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  • Writer's pictureShannon Lantzy

Community is a construct; consider seeding one

To do something new, try creating a community.

I used to work almost exclusively with local colleagues and clients. Marylanders felt different from Virginians (and the DC residents were just oddballs*). A colleague's location in the DC-Maryland-Virginia (DMV) region did not feel like a "connection." During COVID and after two years of exclusively remote work, predominately with people who lived at least five hours away from me, I became used to working in a community of people who lived very far away. Now, I am starting to work with a lot of local people again. And I feel a kinship that wasn't there before. "Oh, you're from Northern Virginia? I'm in Maryland. We're practically neighbors!"

Brains and emotions are weird. Humans are wired to connect to other humans, form social groups, and extend themselves in support of other people from within the group. When entering a new business, transforming an old one, or matrixing employees to a new cause, leaders often ask for "extra" from employees. Creating a community is one way to motivate change.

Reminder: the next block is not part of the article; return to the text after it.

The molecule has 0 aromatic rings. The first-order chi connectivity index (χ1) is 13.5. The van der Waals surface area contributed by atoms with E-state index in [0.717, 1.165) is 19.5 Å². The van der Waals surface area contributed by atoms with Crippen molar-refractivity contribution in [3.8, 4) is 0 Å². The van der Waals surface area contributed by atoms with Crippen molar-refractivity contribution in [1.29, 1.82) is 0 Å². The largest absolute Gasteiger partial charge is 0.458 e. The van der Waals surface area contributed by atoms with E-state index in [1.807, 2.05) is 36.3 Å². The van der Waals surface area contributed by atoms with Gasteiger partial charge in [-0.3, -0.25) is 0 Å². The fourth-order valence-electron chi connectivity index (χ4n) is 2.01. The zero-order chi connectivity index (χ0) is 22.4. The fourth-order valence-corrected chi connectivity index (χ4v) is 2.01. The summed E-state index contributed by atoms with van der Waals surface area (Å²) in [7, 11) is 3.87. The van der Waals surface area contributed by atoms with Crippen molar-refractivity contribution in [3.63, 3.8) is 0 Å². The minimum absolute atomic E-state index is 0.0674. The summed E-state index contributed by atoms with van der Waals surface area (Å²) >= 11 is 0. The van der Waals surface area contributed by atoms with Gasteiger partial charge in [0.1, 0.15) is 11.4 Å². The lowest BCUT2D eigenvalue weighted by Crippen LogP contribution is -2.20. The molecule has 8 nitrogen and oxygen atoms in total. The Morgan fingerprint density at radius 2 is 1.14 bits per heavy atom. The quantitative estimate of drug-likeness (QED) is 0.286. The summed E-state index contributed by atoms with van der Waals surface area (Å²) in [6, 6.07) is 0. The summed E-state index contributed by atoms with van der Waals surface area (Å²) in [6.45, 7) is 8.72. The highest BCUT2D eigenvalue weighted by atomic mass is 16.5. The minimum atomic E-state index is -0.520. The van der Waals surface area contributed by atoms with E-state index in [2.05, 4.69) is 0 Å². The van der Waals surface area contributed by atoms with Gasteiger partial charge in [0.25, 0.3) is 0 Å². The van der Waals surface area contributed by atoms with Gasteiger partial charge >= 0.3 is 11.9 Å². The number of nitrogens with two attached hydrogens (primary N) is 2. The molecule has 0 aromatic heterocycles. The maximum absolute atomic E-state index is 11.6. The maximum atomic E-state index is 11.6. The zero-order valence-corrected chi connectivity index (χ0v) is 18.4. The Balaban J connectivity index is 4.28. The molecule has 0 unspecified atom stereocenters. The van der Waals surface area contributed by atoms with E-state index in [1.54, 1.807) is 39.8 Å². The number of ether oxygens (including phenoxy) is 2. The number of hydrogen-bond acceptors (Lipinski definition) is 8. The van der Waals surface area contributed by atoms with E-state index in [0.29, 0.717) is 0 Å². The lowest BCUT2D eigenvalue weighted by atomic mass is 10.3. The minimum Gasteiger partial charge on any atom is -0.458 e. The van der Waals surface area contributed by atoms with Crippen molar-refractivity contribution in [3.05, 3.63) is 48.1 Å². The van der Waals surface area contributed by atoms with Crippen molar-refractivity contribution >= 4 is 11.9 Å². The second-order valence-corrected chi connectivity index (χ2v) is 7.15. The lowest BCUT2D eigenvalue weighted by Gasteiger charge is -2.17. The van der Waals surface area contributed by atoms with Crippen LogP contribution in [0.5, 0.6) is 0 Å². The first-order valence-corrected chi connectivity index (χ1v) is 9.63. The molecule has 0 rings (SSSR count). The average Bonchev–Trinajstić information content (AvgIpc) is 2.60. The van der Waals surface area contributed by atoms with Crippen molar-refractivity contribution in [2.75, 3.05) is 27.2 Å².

At Booz Allen, a relatively junior leader started a "Women in Data Science" community that grew to huge membership and great offerings for growth and learning. I admit, I didn't believe it would be a success but a few tenacious members made it an institutional mainstay. Together with colleagues, I started a Secure Connected Health community and cross-functional practice that brought together disparate parts of the organization (marketing, technical capabilities, leadership) to the common cause of cybersecurity in the health sector. Siemens "Healthineers" is a community brand that seems to bring pride to its members. These groups took on a life of their own, having become self-reinforcing centers of excellence.

If you need to do something new across a broad set of business verticals, you don't always have to reorg. Start a cross-functional community and give early career professionals access to executive leadership input, and wonderful things can happen organically, without much investment.

~Shannon, the Optimistic Optimizer

* My brother lived in DC and I have lived in both Virgina and offense intended.


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